Law ministry seeks Cabinet nod for legal cells in all departments
The law ministry has submitted a proposal to the cabinet seeking the creation of integrated legal divisions (ILDs) in all government ministries and departments that will give day-to-day legal advice, legal affairs, secretary Suresh Chandra said on Thursday.
“I have written to the cabinet secretary yesterday. The draft proposal is for creating ILDs on the lines of the IFDs (Integrated finance divisions) in all ministries,” Chandra said, addressing a coordination committee meeting of over 60 nodal officers — each representing a different department or ministry — of the legal information management and briefing system (LIMBS). LIMBS is an online database of government related litigation with details of 2.91 lakh cases. It was launched in 2016 and aims to eventually bring information on all government-related cases to the database and enable their tracking. “The ILDs will have legal advisers and drafting counsels,” Chandra added.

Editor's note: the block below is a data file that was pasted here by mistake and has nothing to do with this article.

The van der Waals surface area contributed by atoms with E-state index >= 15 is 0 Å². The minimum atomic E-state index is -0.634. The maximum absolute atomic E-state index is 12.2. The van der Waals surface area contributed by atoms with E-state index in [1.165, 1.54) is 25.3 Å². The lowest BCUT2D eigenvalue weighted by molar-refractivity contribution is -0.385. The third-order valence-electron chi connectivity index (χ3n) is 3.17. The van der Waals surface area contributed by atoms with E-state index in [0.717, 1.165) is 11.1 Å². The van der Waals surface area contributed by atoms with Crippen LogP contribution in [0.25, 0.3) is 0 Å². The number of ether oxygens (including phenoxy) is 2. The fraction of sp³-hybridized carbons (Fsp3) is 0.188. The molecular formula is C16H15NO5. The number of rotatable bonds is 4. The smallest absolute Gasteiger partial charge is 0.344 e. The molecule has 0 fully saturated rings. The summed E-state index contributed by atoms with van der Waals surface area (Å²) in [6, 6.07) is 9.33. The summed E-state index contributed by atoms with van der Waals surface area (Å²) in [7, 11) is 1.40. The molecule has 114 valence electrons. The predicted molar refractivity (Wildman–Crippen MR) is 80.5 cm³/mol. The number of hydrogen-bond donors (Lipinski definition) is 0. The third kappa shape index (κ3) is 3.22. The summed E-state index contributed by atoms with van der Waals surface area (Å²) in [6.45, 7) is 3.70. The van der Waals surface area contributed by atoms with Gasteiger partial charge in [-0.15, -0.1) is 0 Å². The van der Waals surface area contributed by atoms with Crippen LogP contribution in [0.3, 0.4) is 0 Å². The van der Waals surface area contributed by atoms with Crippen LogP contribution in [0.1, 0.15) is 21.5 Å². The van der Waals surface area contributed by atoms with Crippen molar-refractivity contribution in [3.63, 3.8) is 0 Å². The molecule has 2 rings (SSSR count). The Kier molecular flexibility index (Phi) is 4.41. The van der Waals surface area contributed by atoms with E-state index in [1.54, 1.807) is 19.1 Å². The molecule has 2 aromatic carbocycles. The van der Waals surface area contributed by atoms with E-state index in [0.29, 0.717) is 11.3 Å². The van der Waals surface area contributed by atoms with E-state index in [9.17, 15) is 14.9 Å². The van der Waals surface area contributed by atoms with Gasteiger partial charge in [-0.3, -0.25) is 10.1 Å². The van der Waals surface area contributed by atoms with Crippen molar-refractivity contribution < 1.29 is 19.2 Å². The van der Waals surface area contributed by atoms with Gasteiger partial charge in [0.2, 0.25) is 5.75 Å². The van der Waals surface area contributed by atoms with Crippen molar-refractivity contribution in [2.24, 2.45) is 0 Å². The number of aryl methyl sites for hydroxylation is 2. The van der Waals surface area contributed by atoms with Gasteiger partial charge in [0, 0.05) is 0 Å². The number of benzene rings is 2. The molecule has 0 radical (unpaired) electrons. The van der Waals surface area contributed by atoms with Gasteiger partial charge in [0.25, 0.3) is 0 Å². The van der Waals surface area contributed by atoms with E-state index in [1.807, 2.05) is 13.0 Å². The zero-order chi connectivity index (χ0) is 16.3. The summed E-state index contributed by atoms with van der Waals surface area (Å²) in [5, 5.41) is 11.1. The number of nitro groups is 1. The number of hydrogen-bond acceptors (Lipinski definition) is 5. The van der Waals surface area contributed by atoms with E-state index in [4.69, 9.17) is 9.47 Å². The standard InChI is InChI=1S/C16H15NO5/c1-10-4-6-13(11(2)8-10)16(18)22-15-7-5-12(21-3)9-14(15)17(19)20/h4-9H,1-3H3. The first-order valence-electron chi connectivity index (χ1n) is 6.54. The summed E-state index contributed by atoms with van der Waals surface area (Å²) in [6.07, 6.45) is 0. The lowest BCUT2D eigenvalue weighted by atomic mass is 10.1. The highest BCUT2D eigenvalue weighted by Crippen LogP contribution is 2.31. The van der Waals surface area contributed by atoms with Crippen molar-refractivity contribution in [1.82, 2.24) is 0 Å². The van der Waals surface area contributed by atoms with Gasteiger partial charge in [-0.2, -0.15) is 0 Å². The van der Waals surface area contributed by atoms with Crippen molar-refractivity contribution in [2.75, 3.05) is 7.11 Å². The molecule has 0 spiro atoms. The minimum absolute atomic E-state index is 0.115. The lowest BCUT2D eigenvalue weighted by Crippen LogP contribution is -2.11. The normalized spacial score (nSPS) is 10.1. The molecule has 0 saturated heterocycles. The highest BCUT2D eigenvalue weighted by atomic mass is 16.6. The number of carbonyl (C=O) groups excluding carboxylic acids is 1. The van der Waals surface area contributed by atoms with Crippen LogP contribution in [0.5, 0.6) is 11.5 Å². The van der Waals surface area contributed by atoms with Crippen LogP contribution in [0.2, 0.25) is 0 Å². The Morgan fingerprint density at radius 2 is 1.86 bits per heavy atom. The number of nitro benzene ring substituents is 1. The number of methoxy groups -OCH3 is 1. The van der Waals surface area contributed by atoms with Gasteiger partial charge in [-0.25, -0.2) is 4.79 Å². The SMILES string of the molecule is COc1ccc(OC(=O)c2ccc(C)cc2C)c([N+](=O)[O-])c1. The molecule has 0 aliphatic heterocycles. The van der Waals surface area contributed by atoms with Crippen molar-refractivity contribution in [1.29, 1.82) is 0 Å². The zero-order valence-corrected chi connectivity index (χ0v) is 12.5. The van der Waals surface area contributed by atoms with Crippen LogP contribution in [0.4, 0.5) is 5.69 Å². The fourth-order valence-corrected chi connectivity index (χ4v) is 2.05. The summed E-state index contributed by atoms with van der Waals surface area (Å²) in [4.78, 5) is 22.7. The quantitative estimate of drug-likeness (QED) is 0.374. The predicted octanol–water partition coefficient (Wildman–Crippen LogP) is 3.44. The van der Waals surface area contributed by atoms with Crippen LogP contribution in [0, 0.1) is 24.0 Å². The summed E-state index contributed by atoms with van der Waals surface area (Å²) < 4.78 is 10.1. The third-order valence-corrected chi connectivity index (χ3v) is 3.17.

These divisions will also act as outposts of the law ministry’s legal affairs department which offers advice to ministries and their creation will cut red tape, another official privy to the proposal said. Officials posted in these divisions will be experts from the legal affairs department, he added. The ministry also helps other departments draft laws and regulations.
Law ministry officials are already posted in the defence and the railway ministries.
Officials of the ILDs will ensure that the ministries in which they are posted, approach courts only when litigation is the last resort. The cases in which the government has poor chances of winning will not be pursued. A majority of the cases in which government is a party, relate to service matters and indirect taxes. Different ministries present at the meeting raised the issue of delays in getting information about the progress of their own cases from the legal counsels.
Chandra said LIMBS would address that concern by making the progress of cases at different stages completely transparent.
The ministry also hopes to analyse the data available through the system to find out what causes delays and how it can be curtailed. The average lifespan of a civil litigation in India is 1,445 days, which the ministry wants to bring down by 100 days in the next three months, he added. “LIMBS will allow for single window clearance of cases and their digital monitoring. We are also preparing a list of all important cases to which the government is party,” the law secretary said.